University-level athletes spend an immense amount of time dedicated to their sport, and in doing so, they must make difficult sacrifices. Because of this, it is essential that they have mutual trust with their coaches.
“You spend up to five years competing for the university,” Danyluk said. “It is quite [a] long [time], so it’s good to have a good relationship between everyone on the team, including the coaches. I talk about my objectives and goals to my coach, but also I can talk to my coach about injuries or school problems, and it’s good to have someone who understands and is willing to help.”
Good coaches are also good listeners. They understand that all their athletes train differently and require different attention.
“A good coach would be someone who deals with everybody according to their individual goals,” Danyluk said. “Everyone has different objectives and goals in their sports, and that’s okay.”
Since many coaches at McGill have worked with a wide array of athletes over their tenures, they are able to understand and adapt to different types of learning styles and circumstances. For student athletes who are moving away from home for the first time, their coach fills the position of a mentor figure who they can depend on, where family members or teachers may have served before. The acts of mentorship from coaches often go well beyond the court or field as well, as coaches can provide important support for their players in general.
“On my way to my first ever practice with the Martlet soccer team, something personally devastating happened to me,” Tiberio said. “I messaged [Martlet Soccer Head Coach Jose-Luis Valdes] to advise him that I would not be able to attend because of personal issues, but that didn’t stop him. He called me, asked me where I was, and then met up with me. Through all my tears, he just listened to me. This is when I really began to understand who he was: A man who would drop anything and everything to make sure his players were okay, on and off the field. It’s so much more than just a team for him.”
The coaches at McGill are not only compassionate and caring towards their athletes, they also often have an impressive athletic resume. Béliveau, for example, was on one of three Canadian women’s volleyball teams to make it to the Olympics. Having someone like her that is both an accomplished athlete and a phenomenal coach can have an immense impact on their players.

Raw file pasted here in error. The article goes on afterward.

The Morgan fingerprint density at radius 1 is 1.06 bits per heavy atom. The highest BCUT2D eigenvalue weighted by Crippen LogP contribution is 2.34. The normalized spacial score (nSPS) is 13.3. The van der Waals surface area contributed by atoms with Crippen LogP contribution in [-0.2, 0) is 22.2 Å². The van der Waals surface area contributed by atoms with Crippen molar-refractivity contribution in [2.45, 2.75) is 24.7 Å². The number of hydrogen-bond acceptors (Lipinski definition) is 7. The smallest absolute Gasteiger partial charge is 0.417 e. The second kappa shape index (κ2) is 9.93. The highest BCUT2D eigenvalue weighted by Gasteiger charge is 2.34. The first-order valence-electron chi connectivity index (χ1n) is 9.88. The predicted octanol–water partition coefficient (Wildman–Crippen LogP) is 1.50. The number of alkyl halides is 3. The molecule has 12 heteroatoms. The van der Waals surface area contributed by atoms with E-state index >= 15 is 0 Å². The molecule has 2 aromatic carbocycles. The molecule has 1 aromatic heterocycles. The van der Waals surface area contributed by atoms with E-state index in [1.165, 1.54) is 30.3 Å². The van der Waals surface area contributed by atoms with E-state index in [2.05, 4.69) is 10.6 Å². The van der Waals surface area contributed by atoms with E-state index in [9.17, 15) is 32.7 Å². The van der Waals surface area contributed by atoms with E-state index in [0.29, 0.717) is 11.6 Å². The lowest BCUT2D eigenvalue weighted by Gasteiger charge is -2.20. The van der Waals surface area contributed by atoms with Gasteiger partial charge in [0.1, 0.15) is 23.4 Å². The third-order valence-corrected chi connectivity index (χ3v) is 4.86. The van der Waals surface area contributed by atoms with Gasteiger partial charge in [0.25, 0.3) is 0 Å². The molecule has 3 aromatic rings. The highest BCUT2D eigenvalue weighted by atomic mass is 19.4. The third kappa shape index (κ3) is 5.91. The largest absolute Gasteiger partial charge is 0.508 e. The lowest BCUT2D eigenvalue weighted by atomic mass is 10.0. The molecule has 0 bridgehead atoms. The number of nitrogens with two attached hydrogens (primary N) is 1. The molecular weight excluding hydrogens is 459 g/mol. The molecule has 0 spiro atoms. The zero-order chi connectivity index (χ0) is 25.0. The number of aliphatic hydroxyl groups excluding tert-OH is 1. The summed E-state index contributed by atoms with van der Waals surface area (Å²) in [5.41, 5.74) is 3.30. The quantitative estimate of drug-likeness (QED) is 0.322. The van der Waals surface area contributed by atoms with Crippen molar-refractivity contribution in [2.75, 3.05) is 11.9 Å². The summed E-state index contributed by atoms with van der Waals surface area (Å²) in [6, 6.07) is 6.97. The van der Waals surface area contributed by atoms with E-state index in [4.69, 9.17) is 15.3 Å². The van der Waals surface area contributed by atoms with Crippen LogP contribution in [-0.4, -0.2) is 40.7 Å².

“I think [that Béliveau is] just an excellent role model in general,” Robitaille said. “With a female coach, you can really relate, and I think she [understands] a little more what is happening [with] our emotions […] and our body, and in general how to reach us.”
For collegiate female players, having such capable role models also inspires them to become role models for the next generation. Tiberio pointed to the women who have broken barriers that were previously thought to be unbreakable and who laid the groundwork for the success of current athletes.
“I get to be a proud athlete and play with all these layers of privilege thanks to all that the women before us have accomplished and all the women now and thereafter will have accomplished for us,” Tiberio said.
By being a role model, a mentor, and a friend, coaches can help student athletes become the best versions of themselves. Because of this, many upper-year students plan on staying in touch with their coaches after graduation and may even become coaches themselves.
“It’ll be difficult to ever say bye,” Tiberio said. “I will be a proud alumna and plan on sticking around and helping as much as I can.”